LTTE Chief V Prabhakaran (left) with Sea Tigers Head Soosai (Image courtesy: LTTE)
We were brought to another house and told to get out of Soosai’s jeep. Here another man appeared. He was a very smart guy with a crew cut and an air of authority. He must have been in his mid thirties; about the same age as Soosai. ‘I am Selvaratnam,’ he said, in English. He introduced Soosai again. ‘He is our Commander of the Navy’ he said, indicating that Soosai and I were men of the same trade. Selvaratnam—Sasikumar by his nom de guerre—was the head of the LTTE’s reconnaissance unit and military office. He was to be my custodian for the next nine months and a powerful figure in my captivity.
Selvaratnam and his assistant Reuben now put us in another jeep and drove us on. We arrived at the house where we were going to stay. There was a room for me and a room for Vijitha. Inside, a towel, toothbrush and tube of toothpaste was laid on each makeshift bed. There were plates of food already served. They had been expecting us. Selvaratnam showed us our rooms and then ran through a few instructions. He said we were to stay inside. He said there was no point trying to escape; it wouldn’t be easy to do without being caught. He said we were not to speak to each other. But he was friendly in his instructions. He said not to worry, peace talks were coming and we would be going home very soon. It was less than 24 hours since we had been captured. I was not as disoriented as I had been the night before but still far from normal. I wanted more rest. Vijitha was given dinner in his room and I was given dinner at the table in the hall. Then we were told to go to sleep.
Commodore Ajith Boyagoda (right) speaking to a Sri Lankan Army officer after his release (Image courtesy: Tamilnet)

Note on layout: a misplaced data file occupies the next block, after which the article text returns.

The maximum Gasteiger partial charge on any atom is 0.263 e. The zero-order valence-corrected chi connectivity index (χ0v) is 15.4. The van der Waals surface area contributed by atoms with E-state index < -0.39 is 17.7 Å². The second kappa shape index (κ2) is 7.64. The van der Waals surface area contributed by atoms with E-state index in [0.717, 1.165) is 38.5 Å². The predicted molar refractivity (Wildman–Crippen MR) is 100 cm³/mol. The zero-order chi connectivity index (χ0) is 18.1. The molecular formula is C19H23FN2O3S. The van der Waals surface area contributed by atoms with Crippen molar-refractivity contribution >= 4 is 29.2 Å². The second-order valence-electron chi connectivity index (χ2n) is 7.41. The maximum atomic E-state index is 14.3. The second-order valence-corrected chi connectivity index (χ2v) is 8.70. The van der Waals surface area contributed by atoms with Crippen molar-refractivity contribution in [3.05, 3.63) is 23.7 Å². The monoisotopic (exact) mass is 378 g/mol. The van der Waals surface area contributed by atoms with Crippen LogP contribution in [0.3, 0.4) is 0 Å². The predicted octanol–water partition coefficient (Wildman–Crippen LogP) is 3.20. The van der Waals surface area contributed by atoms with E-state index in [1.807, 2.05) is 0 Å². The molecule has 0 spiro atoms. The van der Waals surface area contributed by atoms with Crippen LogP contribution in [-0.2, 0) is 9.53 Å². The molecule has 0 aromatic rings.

Another thing that happened while we were at Periyamadu was that Sri Lanka won the Cricket World Cup. We knew Sri Lanka had made it to the final because the guards had come to tell us. They were excited too. Even the LTTE made an exception for cricket. They would not call it the Sri Lankan team— they never used the new name of the country—but they supported it. They were big fans of Sanath Jayasuriya and Arjuna Ranatunga. It was a source of great pride to them that a Tamil player, Muttiah Muralitharan, should be one of the new stars of the team.
On the day of the final, the guards on duty made a point of frequently coming to our cell doors. By doing this, they could allow us also to catch the commentary on the pocket radios they carried. They’d come and update us on the score. You ask me if I remember any moments from the match? Not really; we didn’t hear enough for that. But it was still one of our most exciting days in captivity. Sri Lanka had never been in a World Cup final before. Most of us were cricketers ourselves. When Sri Lanka won, the guards cheered with us.
But mostly days just passed. That’s how it was. Then, one day they would come and say—get ready, come out, get into a truck. They’d drive you away. Then you’d know you’d left.
Excerpted with the permission of Harper Collins India from “A Long Watch: War, Captivity and Return in Sri Lanka” by Commodore Ajith Boyagoda as told to Sunila Gallappati
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Cover image courtesy: Wikimedia/Qz10